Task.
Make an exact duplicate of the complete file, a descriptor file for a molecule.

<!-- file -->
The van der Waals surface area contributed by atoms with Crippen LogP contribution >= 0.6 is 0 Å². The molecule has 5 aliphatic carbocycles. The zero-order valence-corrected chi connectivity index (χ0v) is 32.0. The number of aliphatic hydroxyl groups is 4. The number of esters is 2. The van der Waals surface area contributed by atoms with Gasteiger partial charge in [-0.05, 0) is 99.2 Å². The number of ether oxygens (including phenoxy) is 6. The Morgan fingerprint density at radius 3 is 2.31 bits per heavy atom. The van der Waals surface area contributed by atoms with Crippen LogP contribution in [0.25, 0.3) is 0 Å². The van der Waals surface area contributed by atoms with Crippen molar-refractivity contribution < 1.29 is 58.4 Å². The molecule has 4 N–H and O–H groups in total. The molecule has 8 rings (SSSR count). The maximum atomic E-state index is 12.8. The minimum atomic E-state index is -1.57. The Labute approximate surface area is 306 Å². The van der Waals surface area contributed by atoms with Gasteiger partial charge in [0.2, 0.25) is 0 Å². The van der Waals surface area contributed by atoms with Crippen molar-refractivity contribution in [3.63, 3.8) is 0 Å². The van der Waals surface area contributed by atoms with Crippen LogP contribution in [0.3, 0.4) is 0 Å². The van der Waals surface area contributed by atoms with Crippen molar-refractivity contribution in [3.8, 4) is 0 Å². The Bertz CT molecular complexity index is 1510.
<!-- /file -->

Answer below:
The van der Waals surface area contributed by atoms with Crippen LogP contribution >= 0.6 is 0 Å². The molecule has 5 aliphatic carbocycles. The zero-order valence-corrected chi connectivity index (χ0v) is 32.0. The number of aliphatic hydroxyl groups is 4. The number of esters is 2. The van der Waals surface area contributed by atoms with Gasteiger partial charge in [-0.05, 0) is 99.2 Å². The number of ether oxygens (including phenoxy) is 6. The Morgan fingerprint density at radius 3 is 2.31 bits per heavy atom. The van der Waals surface area contributed by atoms with Crippen LogP contribution in [0.25, 0.3) is 0 Å². The van der Waals surface area contributed by atoms with Crippen molar-refractivity contribution < 1.29 is 58.4 Å². The molecule has 4 N–H and O–H groups in total. The molecule has 8 rings (SSSR count). The maximum atomic E-state index is 12.8. The minimum atomic E-state index is -1.57. The Labute approximate surface area is 306 Å². The van der Waals surface area contributed by atoms with Gasteiger partial charge in [0.2, 0.25) is 0 Å². The van der Waals surface area contributed by atoms with Crippen molar-refractivity contribution in [3.63, 3.8) is 0 Å². The van der Waals surface area contributed by atoms with Crippen LogP contribution in [0.3, 0.4) is 0 Å². The van der Waals surface area contributed by atoms with Crippen molar-refractivity contribution in [3.8, 4) is 0 Å². The Bertz CT molecular complexity index is 1510.